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Working With Wire
  |  First Published: December 2015



The use of wire trace is one of those necessary evils that anglers must occasionally embrace to target those ‘toothy critters’ that could otherwise easily chop through their lines. Here’s the best way to tackle the need for a little bit of bite insurance.

There are quite a few species of fish equipped with teeth sharp enough to slice, chew, or chop through an angler’s line or leader. Obvious contenders in this category are genuine ‘razor gang’ members such as Spanish and spotted mackerel, wahoo and tropical barracuda. Down south, tailor, barracouta, even pike and snook all have sharp teeth and, of course, most sharks are well-equipped in this department. Big flathead, barramundi, Murray cod, queenfish, mahi-mahi and the like also have hard enough jaws or sufficiently rough scouring pad teeth to damage finer leaders, and billfish like marlin and sailfish have sandpaper bills that do the same thing.

In many instances we can hedge our bets against these fish by upping the diameter and breaking strain of our mono leaders. Moving from 6 to a 10kg nylon or fluorocarbon may be all that’s required to prevent regular chew-offs from big flatties, while a 30-40kg leader or bite tippet will usually cope with all but the very biggest barra. However, tropical mackerel, wahoo, big tailor and many sharks will continue to easily cut such leaders. If this starts to happen on a regular basis, fishers are likely to reach for the wire.

Faced with these chop-off challenges, many anglers choose to buy a couple of factory-made traces. These are usually constructed from 30-40cm lengths of plastic-coated, multi-strand wire with a barrel swivel at one end and a snap clip at the other. Shop-bought traces do a good job of preventing bite-offs, although it can pay to choose more expensive brands fitted with quality hardware over the cheapies.

As useful as pre-made traces are, they rarely display much in the way of finesse. Most are thick and obtrusive, often carrying bright, shiny fittings. There’s absolutely no doubt that the use of any form of wire leader will reduce the number of bites you get, especially when targeting fussy, sharp-eyed species in heavily fished waters. This phenomenon is especially evident when running thick, factory-made traces.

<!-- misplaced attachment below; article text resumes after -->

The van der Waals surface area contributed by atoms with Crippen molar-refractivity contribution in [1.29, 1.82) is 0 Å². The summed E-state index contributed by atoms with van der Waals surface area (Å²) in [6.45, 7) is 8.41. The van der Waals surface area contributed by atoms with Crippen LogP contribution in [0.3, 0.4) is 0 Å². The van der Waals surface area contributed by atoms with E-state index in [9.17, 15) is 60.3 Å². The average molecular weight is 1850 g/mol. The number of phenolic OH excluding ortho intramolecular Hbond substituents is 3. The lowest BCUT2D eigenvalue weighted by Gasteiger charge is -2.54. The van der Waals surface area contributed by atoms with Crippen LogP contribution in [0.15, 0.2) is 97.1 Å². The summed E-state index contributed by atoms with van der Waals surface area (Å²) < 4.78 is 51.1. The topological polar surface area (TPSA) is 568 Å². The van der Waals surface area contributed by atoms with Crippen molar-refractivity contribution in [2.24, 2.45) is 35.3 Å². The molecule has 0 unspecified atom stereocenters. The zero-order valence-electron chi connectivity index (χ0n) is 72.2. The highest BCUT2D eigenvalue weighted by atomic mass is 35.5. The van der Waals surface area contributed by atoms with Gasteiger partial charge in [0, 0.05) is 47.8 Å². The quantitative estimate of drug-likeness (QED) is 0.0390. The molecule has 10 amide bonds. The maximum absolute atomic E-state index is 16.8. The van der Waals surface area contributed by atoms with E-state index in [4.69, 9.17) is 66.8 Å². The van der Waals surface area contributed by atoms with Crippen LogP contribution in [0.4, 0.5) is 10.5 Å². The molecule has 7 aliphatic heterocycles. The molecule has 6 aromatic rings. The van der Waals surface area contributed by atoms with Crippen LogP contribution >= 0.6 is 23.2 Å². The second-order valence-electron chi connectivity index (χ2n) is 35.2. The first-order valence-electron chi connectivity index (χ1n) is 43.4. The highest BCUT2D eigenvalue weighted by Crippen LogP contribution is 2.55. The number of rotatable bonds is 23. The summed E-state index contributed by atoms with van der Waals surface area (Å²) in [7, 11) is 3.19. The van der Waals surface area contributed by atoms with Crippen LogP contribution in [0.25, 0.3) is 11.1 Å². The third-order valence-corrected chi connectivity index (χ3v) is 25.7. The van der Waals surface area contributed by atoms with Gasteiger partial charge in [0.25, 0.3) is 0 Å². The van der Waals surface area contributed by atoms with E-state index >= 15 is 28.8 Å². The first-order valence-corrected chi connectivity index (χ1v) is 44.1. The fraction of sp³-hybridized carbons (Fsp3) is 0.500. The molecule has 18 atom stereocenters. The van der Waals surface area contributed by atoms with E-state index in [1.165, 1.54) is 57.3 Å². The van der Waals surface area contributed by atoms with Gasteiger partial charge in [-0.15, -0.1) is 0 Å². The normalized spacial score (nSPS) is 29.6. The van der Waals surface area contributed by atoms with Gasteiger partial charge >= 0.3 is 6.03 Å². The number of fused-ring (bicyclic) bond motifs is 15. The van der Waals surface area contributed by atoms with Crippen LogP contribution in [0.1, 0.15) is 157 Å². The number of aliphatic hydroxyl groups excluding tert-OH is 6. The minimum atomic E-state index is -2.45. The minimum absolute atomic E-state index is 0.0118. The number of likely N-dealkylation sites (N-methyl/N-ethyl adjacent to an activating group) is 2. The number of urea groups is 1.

Many tropical and sub-tropical fishers who regularly pursue mackerel and the like make their own wire traces, and this is my preferred approach. Rolling your own allows the use of thin, dull-coloured, single-strand wire and also means you can customise the length and fittings to suit your needs and optimize the end product. Strong connections are created in this material using a combination of haywire twists and barrel rolls. Take a look at my accompanying instructional video, which can be accessed via the QR code on this page, or by going to: https://youtu.be/PIoXIKXUS3I.

Single strand wire is most often sold in 10m coils in a zip lock plastic bag with a cardboard backer enclosed. Opt for well-known brands such as Mason, Malin or American Fishing Wire and always choose dull, non-reflective finishes in brown tones rather than flashy silver.

Single strand wire is very thin for its strength and although it often kinks and coils badly after catching a few fish, it’s cheap enough to be regarded as a disposable item. I’ll usually pre-make a couple of traces, but once you become adept at the technique, it’s easy enough to do it in the field. If you’re new to working with wire, carefully study the illustrations hereabout and closely watch my how-to video on YouTube channel at ‘Starlo Gets Reel’.

As a final couple of tips, keep your home-made traces as short and fine as possible, minimise the number and size of terminal items attached to them, and always choose dark, dull-coloured swivels, clips and the like. You’ll hook a lot more fish as a result!

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